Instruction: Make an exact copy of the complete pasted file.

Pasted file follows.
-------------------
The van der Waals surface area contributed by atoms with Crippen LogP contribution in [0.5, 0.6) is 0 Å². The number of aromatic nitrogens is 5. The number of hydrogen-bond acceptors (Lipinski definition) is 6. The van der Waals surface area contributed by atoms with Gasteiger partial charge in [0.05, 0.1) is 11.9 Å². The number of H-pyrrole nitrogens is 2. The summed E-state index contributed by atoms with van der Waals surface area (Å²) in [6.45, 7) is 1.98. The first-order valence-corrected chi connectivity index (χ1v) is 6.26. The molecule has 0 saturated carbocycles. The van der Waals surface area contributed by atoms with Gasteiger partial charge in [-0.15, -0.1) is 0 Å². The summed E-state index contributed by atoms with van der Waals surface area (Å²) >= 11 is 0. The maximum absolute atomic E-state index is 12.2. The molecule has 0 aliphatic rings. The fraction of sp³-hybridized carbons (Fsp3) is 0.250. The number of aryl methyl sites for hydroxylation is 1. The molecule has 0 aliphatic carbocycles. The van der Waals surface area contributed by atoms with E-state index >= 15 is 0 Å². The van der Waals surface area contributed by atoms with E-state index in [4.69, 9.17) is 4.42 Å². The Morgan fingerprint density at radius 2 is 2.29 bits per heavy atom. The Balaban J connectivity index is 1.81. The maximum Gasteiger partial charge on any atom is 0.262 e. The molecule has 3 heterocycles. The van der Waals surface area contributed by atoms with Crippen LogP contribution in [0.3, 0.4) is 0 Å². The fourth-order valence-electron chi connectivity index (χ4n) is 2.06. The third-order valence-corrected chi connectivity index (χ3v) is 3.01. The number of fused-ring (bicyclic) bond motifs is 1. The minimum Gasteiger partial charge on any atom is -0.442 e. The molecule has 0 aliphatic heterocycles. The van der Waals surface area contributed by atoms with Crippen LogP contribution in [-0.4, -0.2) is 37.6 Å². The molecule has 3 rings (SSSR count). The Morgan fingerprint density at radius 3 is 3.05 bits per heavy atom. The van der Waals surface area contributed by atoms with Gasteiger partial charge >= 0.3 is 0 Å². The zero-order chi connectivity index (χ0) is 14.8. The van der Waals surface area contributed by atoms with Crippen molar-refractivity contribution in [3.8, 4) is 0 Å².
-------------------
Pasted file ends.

The van der Waals surface area contributed by atoms with Crippen LogP contribution in [0.5, 0.6) is 0 Å². The number of aromatic nitrogens is 5. The number of hydrogen-bond acceptors (Lipinski definition) is 6. The van der Waals surface area contributed by atoms with Gasteiger partial charge in [0.05, 0.1) is 11.9 Å². The number of H-pyrrole nitrogens is 2. The summed E-state index contributed by atoms with van der Waals surface area (Å²) in [6.45, 7) is 1.98. The first-order valence-corrected chi connectivity index (χ1v) is 6.26. The molecule has 0 saturated carbocycles. The van der Waals surface area contributed by atoms with Gasteiger partial charge in [-0.15, -0.1) is 0 Å². The summed E-state index contributed by atoms with van der Waals surface area (Å²) >= 11 is 0. The maximum absolute atomic E-state index is 12.2. The molecule has 0 aliphatic rings. The fraction of sp³-hybridized carbons (Fsp3) is 0.250. The number of aryl methyl sites for hydroxylation is 1. The molecule has 0 aliphatic carbocycles. The van der Waals surface area contributed by atoms with E-state index >= 15 is 0 Å². The van der Waals surface area contributed by atoms with E-state index in [4.69, 9.17) is 4.42 Å². The Morgan fingerprint density at radius 2 is 2.29 bits per heavy atom. The Balaban J connectivity index is 1.81. The maximum Gasteiger partial charge on any atom is 0.262 e. The molecule has 3 heterocycles. The van der Waals surface area contributed by atoms with Crippen LogP contribution in [0.3, 0.4) is 0 Å². The fourth-order valence-electron chi connectivity index (χ4n) is 2.06. The third-order valence-corrected chi connectivity index (χ3v) is 3.01. The number of fused-ring (bicyclic) bond motifs is 1. The minimum Gasteiger partial charge on any atom is -0.442 e. The molecule has 0 aliphatic heterocycles. The van der Waals surface area contributed by atoms with Crippen LogP contribution in [-0.4, -0.2) is 37.6 Å². The molecule has 3 rings (SSSR count). The Morgan fingerprint density at radius 3 is 3.05 bits per heavy atom. The van der Waals surface area contributed by atoms with Gasteiger partial charge >= 0.3 is 0 Å². The zero-order chi connectivity index (χ0) is 14.8. The van der Waals surface area contributed by atoms with Crippen molar-refractivity contribution in [3.8, 4) is 0 Å².